If romantic comedies are your favourite Netflix category, then you may be familiar with the old Hollywood trope of “love at first sight.” However, contrary to this popular adage, romantic relationships don’t begin when someone rounds a corner and bumps into you or when you lock eyes with a stranger from across the room. While it makes for a riveting meet-cute, a new study has found that two-thirds of romantic relationships actually begin as long-term friendships.
The obvious response may be: “well, duh!” But according to the study’s lead author Danu Stinson, this path to love has largely been overlooked by literature and research, with many choosing to focus on “romance between strangers.” While the latter may give some hope for those scrolling the interwebs and dating apps for “the one,” during her 20 years of studying relationship initiation, Stinson noticed that participants were forming romantic ties with friends they knew for quite some time, reports CNN.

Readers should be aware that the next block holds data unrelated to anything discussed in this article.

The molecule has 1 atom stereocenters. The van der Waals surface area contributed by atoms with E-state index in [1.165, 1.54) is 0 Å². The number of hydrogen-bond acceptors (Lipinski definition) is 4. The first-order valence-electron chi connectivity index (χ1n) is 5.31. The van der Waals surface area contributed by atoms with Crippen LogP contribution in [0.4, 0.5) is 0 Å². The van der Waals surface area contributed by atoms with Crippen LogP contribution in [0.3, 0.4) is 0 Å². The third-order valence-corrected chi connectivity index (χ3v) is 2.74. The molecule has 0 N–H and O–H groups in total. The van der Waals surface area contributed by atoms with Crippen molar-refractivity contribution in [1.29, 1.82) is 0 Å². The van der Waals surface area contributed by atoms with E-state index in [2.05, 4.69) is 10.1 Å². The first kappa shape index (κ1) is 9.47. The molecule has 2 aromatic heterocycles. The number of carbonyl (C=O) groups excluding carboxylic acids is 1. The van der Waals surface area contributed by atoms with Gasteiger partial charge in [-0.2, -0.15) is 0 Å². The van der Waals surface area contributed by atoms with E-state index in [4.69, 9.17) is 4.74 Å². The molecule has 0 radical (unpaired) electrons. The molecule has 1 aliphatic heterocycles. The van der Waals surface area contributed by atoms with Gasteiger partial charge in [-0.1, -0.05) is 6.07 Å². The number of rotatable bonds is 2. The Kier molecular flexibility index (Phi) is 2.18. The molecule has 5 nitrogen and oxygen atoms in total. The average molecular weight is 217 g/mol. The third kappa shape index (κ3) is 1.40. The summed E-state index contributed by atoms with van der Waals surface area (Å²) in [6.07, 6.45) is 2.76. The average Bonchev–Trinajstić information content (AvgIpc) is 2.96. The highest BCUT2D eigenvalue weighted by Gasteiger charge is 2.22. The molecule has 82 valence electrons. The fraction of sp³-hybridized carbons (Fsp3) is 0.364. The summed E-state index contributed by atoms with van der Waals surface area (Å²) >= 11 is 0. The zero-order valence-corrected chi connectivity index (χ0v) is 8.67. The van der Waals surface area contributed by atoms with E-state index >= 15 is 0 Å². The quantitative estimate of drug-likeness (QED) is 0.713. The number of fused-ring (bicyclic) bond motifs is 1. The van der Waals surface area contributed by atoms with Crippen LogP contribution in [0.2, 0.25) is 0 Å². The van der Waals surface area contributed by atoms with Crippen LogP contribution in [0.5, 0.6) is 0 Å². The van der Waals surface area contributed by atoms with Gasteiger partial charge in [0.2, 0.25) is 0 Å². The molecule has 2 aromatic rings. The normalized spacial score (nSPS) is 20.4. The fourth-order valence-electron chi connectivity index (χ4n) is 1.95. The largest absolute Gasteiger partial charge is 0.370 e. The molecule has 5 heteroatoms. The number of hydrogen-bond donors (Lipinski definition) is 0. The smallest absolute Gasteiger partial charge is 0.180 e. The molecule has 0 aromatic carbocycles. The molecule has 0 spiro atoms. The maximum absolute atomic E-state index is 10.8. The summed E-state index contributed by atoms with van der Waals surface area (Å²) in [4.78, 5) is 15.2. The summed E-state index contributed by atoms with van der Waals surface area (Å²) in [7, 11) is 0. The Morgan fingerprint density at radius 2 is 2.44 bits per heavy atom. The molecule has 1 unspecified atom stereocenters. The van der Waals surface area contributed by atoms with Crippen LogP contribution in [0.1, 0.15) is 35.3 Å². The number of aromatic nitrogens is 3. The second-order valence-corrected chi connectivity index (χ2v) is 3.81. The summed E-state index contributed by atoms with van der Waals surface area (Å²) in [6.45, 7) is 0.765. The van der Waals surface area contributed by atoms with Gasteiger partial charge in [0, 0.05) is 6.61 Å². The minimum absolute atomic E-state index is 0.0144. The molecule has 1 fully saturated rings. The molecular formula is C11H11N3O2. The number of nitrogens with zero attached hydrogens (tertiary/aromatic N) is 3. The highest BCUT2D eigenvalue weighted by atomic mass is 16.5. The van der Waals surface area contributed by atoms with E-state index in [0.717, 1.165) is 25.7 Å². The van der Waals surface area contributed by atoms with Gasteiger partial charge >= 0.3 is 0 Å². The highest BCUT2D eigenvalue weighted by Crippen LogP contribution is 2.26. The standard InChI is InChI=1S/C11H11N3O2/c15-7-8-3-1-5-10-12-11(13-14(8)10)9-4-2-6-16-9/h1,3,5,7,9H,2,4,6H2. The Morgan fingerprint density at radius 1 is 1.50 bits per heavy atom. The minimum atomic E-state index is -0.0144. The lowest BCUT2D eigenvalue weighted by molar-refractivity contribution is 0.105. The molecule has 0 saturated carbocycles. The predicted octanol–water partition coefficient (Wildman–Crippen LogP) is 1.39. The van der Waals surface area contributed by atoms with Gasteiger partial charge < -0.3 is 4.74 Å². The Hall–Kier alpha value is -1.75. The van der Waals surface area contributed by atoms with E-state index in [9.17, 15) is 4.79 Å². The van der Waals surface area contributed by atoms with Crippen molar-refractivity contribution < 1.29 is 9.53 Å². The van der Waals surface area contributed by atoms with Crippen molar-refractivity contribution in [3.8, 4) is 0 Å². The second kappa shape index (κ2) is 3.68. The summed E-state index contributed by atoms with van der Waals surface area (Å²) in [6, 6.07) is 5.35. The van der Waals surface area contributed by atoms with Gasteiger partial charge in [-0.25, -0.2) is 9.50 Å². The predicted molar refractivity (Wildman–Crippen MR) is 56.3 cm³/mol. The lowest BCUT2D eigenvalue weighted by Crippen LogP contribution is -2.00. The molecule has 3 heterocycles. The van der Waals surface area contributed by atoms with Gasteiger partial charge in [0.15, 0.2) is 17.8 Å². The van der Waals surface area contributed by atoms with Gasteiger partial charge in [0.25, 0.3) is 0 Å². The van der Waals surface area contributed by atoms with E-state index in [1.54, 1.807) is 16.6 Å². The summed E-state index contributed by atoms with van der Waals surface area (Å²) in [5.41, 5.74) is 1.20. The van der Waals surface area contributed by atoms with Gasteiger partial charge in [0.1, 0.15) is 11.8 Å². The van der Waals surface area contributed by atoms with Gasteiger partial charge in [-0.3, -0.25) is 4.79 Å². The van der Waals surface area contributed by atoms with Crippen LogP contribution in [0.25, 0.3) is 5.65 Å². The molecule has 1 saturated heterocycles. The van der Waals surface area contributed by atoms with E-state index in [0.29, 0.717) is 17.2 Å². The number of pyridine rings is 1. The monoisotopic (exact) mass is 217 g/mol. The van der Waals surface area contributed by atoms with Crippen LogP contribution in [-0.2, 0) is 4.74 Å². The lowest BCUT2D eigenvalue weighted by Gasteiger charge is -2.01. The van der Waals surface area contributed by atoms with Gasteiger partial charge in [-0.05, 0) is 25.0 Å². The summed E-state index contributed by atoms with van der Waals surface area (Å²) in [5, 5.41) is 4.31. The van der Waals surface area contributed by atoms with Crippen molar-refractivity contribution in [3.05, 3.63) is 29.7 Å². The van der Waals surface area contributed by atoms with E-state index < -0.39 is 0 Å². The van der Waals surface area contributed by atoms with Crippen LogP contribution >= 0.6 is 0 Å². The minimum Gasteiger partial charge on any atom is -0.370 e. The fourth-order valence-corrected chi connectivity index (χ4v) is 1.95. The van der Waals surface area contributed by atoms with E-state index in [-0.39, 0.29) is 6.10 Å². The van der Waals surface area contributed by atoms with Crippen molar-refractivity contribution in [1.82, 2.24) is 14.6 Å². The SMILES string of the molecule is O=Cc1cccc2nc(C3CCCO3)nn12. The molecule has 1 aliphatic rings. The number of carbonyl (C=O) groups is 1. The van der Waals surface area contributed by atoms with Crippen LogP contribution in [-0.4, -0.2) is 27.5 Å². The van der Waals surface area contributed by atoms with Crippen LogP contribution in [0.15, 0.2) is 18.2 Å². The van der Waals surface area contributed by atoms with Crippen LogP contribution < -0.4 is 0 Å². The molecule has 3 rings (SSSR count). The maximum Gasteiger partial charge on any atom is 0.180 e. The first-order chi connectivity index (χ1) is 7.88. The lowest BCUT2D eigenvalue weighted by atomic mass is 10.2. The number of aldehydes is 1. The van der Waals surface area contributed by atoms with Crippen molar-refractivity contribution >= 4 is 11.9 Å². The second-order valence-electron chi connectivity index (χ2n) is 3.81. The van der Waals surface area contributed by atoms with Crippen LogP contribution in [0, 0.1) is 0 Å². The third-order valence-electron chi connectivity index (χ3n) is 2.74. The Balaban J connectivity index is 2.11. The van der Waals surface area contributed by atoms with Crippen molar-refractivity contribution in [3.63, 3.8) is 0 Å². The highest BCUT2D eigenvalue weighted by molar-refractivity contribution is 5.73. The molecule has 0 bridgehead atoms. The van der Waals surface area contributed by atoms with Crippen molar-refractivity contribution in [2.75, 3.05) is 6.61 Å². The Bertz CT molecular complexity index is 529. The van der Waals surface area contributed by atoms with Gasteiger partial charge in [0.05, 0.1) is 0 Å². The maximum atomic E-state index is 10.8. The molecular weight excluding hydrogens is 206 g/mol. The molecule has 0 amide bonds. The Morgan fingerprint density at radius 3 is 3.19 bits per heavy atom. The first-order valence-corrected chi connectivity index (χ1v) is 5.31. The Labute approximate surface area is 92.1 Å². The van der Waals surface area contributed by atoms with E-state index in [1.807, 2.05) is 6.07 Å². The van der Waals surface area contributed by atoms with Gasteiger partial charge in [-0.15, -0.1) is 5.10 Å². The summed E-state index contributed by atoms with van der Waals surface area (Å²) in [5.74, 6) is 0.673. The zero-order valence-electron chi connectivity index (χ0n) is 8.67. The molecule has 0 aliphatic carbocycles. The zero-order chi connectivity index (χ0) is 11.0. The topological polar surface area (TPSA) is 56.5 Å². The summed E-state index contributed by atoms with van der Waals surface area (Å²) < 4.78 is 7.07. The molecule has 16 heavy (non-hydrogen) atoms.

First, comes friends, then comes a loving relationship?
Published in the journal Social Psychological and Personality Science, Stinson‘s research features adults of all ages and consists of around 1900 people from Canada and the United States. With data collected over 18 years (from 2002 – 2020), the online study found that 66% of couples began as friends, with this “friendship stage” lasting several months or years.
If anything, these findings attempt to break the unhealthy stereotype regarding how relationships are formed, forcing people to rethink their preconceived notions about relationships.
As Stinson puts it: “Dating scripts really say that you’re going to meet somebody, and a flash of lightning will strike you. I think if you really believe in that dating script, then it’s hard to imagine another situation,” she says.
Some friendly benefits
A more surprising finding has to be that many of the couples indicated they were “friends with benefits ” first before they entered into a relationship.
“They’re cuddling by the fire, they’re going on trips together, they’re introducing their friends to their family, but they’re very clear that those are friendships,” Stinson said.
This blurred line between romantic partner and friendship may require a relook at the definition of friendship and romance, says Stinson.
But no matter your stance on how romantic relationships are formed, one thing is for sure, questioning how people enter relationships may be a crucial factor when understanding relationships in general.
To paraphrase The Spice Girls: If you wanna be my lover, you got to be my friend.